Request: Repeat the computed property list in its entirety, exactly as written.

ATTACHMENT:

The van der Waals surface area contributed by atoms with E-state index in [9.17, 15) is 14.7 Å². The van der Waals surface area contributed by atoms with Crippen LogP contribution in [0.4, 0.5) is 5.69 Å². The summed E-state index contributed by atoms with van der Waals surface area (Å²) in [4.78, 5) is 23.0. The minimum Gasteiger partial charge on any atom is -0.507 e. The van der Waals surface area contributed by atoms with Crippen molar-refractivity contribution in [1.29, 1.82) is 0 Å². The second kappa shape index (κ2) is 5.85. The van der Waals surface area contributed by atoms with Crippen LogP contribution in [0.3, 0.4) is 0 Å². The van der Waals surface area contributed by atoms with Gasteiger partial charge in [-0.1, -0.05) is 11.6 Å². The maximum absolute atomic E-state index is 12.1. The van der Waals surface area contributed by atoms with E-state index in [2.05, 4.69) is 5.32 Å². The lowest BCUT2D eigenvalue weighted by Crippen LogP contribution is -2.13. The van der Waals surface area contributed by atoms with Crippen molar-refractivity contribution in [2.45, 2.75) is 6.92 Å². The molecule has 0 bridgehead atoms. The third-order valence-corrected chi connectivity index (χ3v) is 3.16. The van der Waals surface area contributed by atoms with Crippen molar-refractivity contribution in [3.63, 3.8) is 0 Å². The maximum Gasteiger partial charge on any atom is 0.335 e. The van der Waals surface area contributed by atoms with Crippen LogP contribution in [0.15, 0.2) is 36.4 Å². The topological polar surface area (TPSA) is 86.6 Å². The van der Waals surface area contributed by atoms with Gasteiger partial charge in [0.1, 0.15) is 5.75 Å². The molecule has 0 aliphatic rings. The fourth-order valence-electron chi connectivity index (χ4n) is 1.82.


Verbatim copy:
The van der Waals surface area contributed by atoms with E-state index in [9.17, 15) is 14.7 Å². The van der Waals surface area contributed by atoms with Crippen LogP contribution in [0.4, 0.5) is 5.69 Å². The summed E-state index contributed by atoms with van der Waals surface area (Å²) in [4.78, 5) is 23.0. The minimum Gasteiger partial charge on any atom is -0.507 e. The van der Waals surface area contributed by atoms with Crippen molar-refractivity contribution in [1.29, 1.82) is 0 Å². The second kappa shape index (κ2) is 5.85. The van der Waals surface area contributed by atoms with Crippen LogP contribution in [0.3, 0.4) is 0 Å². The van der Waals surface area contributed by atoms with Gasteiger partial charge in [-0.1, -0.05) is 11.6 Å². The maximum absolute atomic E-state index is 12.1. The van der Waals surface area contributed by atoms with E-state index in [2.05, 4.69) is 5.32 Å². The lowest BCUT2D eigenvalue weighted by Crippen LogP contribution is -2.13. The van der Waals surface area contributed by atoms with Crippen molar-refractivity contribution in [2.45, 2.75) is 6.92 Å². The molecule has 0 bridgehead atoms. The third-order valence-corrected chi connectivity index (χ3v) is 3.16. The van der Waals surface area contributed by atoms with Crippen molar-refractivity contribution in [3.63, 3.8) is 0 Å². The maximum Gasteiger partial charge on any atom is 0.335 e. The van der Waals surface area contributed by atoms with Crippen LogP contribution in [0.15, 0.2) is 36.4 Å². The topological polar surface area (TPSA) is 86.6 Å². The van der Waals surface area contributed by atoms with Gasteiger partial charge in [0.1, 0.15) is 5.75 Å². The molecule has 0 aliphatic rings. The fourth-order valence-electron chi connectivity index (χ4n) is 1.82.